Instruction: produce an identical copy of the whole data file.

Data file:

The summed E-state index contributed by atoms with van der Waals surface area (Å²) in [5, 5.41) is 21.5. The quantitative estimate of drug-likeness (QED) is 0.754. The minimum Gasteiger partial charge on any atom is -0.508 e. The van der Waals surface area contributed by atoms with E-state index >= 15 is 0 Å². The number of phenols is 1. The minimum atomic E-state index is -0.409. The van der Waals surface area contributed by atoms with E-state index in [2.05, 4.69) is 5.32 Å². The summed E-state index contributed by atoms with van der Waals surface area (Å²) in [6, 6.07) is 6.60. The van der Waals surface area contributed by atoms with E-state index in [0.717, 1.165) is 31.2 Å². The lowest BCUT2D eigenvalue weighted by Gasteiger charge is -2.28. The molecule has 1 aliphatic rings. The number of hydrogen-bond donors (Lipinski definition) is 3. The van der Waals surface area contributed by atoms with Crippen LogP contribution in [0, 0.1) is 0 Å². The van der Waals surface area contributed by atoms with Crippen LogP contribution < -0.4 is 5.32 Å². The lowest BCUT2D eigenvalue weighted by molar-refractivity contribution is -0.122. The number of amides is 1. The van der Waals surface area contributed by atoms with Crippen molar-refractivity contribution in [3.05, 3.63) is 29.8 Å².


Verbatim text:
The summed E-state index contributed by atoms with van der Waals surface area (Å²) in [5, 5.41) is 21.5. The quantitative estimate of drug-likeness (QED) is 0.754. The minimum Gasteiger partial charge on any atom is -0.508 e. The van der Waals surface area contributed by atoms with E-state index >= 15 is 0 Å². The number of phenols is 1. The minimum atomic E-state index is -0.409. The van der Waals surface area contributed by atoms with E-state index in [2.05, 4.69) is 5.32 Å². The summed E-state index contributed by atoms with van der Waals surface area (Å²) in [6, 6.07) is 6.60. The van der Waals surface area contributed by atoms with E-state index in [0.717, 1.165) is 31.2 Å². The lowest BCUT2D eigenvalue weighted by Gasteiger charge is -2.28. The molecule has 1 aliphatic rings. The number of hydrogen-bond donors (Lipinski definition) is 3. The van der Waals surface area contributed by atoms with Crippen LogP contribution in [0, 0.1) is 0 Å². The van der Waals surface area contributed by atoms with Crippen LogP contribution < -0.4 is 5.32 Å². The lowest BCUT2D eigenvalue weighted by molar-refractivity contribution is -0.122. The number of amides is 1. The van der Waals surface area contributed by atoms with Crippen molar-refractivity contribution in [3.05, 3.63) is 29.8 Å².